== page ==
By Sarah Mac Donald - 23 May, 2017
State sanctioned execution of people suspected of being drug users or dealers in the Philippines has resulted in over 8,000 deaths since 30 June 2016, missionary Fr Shay Cullen told TDs and senators in an address at Leinster House last week.
Warning that the rule of law was effectively gone, the Columban priest said a stand had to be taken against these human rights violations.
“We are all vulnerable if death squads are allowed to have their murderous way,” he warned.
Of President Rodrigo Duterte’s war on drugs, the 74-year-old said, “There are death squads everywhere. Teenagers are picked up and shot dead – their bodies left on the side of the road. Vigilantes are earning money from all these killings.”
The missionary has himself been the subject of death threats over his exposé of the abuses of the sex industry and his willingness to stand up for the rights of street children in the Philippines.
Fr Cullen told TDs and senators that there are death squads everywhere in the south east Asian country, and that President Duterte has vowed to kill three million people, if necessary, in his war on drugs.
“This guy is a real killer,” he said in his Oireachtas presentation, and explained that those “working to protect young people and give them sanctuary by taking them off the streets are in danger”.
Duterte has told human rights workers and journalists that if they get assassinated they “deserve it”.
“I got a death threat only a couple of weeks ago,” the Columban missionary revealed. However, on investigation, it turned out to be an attempt at extorting money from his PREDA Foundation for street children and children who have been sexually abused.
Elsewhere in his address, he warned that human trafficking is “a billion dollar business” which is expanding, and that legalising prostitution is not the answer, as it “opens the door” for traffickers.
He praised legislators for adopting the Swedish model by enacting the Criminal Law (Sexual Offences) Act 2017, which criminalises the man who solicits sex.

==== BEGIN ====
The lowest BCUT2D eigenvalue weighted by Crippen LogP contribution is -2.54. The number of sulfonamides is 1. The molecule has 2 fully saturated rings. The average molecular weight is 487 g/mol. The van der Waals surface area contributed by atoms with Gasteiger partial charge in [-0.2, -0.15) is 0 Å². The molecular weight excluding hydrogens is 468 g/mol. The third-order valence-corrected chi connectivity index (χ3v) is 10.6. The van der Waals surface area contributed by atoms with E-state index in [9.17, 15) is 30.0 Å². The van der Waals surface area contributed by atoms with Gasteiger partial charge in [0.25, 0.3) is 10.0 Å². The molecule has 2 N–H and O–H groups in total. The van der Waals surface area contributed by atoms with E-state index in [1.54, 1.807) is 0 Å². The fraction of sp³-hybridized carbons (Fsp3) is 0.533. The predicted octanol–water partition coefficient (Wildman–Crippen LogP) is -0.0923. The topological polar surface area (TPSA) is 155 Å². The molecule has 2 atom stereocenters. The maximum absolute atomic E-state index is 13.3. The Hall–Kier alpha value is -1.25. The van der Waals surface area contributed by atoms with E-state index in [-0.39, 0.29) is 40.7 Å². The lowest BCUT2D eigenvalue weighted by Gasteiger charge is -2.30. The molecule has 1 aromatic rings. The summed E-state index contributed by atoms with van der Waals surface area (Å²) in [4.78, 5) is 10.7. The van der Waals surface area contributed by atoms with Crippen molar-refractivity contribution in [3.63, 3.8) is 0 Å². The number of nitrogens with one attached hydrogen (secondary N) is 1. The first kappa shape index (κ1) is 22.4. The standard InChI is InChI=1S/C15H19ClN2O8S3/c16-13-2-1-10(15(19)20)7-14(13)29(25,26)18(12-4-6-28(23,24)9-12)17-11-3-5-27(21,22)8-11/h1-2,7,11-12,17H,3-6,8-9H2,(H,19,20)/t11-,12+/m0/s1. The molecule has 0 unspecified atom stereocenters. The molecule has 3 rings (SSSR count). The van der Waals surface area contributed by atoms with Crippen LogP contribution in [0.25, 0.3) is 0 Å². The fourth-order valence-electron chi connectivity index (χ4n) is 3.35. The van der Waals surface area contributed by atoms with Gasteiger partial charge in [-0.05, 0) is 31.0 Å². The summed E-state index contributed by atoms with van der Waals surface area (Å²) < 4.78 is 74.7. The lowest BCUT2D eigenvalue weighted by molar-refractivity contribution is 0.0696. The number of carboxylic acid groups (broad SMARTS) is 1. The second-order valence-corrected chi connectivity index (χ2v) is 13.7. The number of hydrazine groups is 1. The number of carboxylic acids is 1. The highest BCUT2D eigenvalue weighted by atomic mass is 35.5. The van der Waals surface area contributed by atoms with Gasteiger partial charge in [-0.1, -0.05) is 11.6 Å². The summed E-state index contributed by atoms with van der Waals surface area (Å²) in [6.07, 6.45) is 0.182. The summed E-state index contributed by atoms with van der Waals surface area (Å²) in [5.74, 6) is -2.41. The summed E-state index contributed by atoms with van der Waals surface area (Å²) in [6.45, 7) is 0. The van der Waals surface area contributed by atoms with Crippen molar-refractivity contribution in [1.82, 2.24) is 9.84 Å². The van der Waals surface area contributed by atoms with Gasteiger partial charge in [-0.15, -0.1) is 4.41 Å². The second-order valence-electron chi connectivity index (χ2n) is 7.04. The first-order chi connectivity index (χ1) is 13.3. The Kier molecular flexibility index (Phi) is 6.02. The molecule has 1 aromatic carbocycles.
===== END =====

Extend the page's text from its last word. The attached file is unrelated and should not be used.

He recalled his campaign to have the US Navy base on Subic Bay shut down.
“It was a huge facility built during the Korean war and continually expanded during the Vietnam war. Thousands of US sailors would be coming into Olongapo City and it became the brothel city of South East Asia. Sixteen thousand women and children were working as sex workers in the bars and clubs and on the streets.”
One notorious part of Olongapo City was ‘Walking Street’, where the sex bars were located, and this had up to 25,000 people working in places like sex hotels, sex bars and brothels.
Having been made aware of the plight of the children and women trapped in the sex industry, Fr Cullen soon understood that “sexually exploited women were not there voluntarily” but were coerced through bonded labour via a cycle of debt from which they were never able to free themselves.
It was a religious sister who drew his attention to the scandal she discovered in Olongapo of at least 18 underage girls, some as young as 9 years old, who were suffering from venereal disease and STDs. The children said that sailors and farmers were abusing them.
That was when he started his campaign to shut the US military base and convert the area to a new economic zone where there would be work with dignity for the people of Olongapo City.
In 1992 the military base closed down and the last US ship left Subic Bay on 22 November that year.
Today, by contrast, the conversion dream has been realised, and where the military used to be located there is now a commercial zone with malls and a marina, where people from Singapore, Hong Kong and Manila are bringing their yachts.
“So the campaign was a big success; we helped to save lives and ended the human sex industry that was going on there,” Fr Cullen said.